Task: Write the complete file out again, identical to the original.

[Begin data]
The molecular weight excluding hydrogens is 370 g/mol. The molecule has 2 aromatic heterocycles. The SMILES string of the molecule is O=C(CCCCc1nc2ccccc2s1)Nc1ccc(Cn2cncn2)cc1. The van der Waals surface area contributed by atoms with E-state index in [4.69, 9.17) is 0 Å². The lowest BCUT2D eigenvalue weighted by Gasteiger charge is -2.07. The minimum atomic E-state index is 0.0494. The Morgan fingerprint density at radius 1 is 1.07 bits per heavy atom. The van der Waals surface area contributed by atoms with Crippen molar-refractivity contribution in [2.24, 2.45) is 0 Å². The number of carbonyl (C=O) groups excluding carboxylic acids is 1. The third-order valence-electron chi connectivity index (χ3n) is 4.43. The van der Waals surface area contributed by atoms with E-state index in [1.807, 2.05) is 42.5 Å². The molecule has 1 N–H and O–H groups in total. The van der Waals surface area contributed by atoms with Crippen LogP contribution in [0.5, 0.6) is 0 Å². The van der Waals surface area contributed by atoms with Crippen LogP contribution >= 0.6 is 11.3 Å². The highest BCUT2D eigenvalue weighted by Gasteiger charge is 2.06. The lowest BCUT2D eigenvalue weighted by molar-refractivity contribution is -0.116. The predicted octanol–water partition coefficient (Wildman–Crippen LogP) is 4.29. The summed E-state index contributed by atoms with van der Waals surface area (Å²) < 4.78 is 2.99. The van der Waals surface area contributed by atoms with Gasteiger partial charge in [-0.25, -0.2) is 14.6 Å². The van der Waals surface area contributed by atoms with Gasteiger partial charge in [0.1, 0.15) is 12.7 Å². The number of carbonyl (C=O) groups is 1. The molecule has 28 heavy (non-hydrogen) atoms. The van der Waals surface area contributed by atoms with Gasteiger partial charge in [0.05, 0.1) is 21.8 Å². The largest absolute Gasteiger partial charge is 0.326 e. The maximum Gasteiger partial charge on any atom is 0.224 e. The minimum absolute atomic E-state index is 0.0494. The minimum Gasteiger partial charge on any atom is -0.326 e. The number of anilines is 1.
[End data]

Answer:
The molecular weight excluding hydrogens is 370 g/mol. The molecule has 2 aromatic heterocycles. The SMILES string of the molecule is O=C(CCCCc1nc2ccccc2s1)Nc1ccc(Cn2cncn2)cc1. The van der Waals surface area contributed by atoms with E-state index in [4.69, 9.17) is 0 Å². The lowest BCUT2D eigenvalue weighted by Gasteiger charge is -2.07. The minimum atomic E-state index is 0.0494. The Morgan fingerprint density at radius 1 is 1.07 bits per heavy atom. The van der Waals surface area contributed by atoms with Crippen molar-refractivity contribution in [2.24, 2.45) is 0 Å². The number of carbonyl (C=O) groups excluding carboxylic acids is 1. The third-order valence-electron chi connectivity index (χ3n) is 4.43. The van der Waals surface area contributed by atoms with E-state index in [1.807, 2.05) is 42.5 Å². The molecule has 1 N–H and O–H groups in total. The van der Waals surface area contributed by atoms with Crippen LogP contribution in [0.5, 0.6) is 0 Å². The van der Waals surface area contributed by atoms with Crippen LogP contribution >= 0.6 is 11.3 Å². The highest BCUT2D eigenvalue weighted by Gasteiger charge is 2.06. The lowest BCUT2D eigenvalue weighted by molar-refractivity contribution is -0.116. The predicted octanol–water partition coefficient (Wildman–Crippen LogP) is 4.29. The summed E-state index contributed by atoms with van der Waals surface area (Å²) < 4.78 is 2.99. The van der Waals surface area contributed by atoms with Gasteiger partial charge in [-0.25, -0.2) is 14.6 Å². The van der Waals surface area contributed by atoms with Gasteiger partial charge in [0.1, 0.15) is 12.7 Å². The number of carbonyl (C=O) groups is 1. The molecule has 28 heavy (non-hydrogen) atoms. The van der Waals surface area contributed by atoms with Gasteiger partial charge in [0.05, 0.1) is 21.8 Å². The largest absolute Gasteiger partial charge is 0.326 e. The maximum Gasteiger partial charge on any atom is 0.224 e. The minimum absolute atomic E-state index is 0.0494. The minimum Gasteiger partial charge on any atom is -0.326 e. The number of anilines is 1.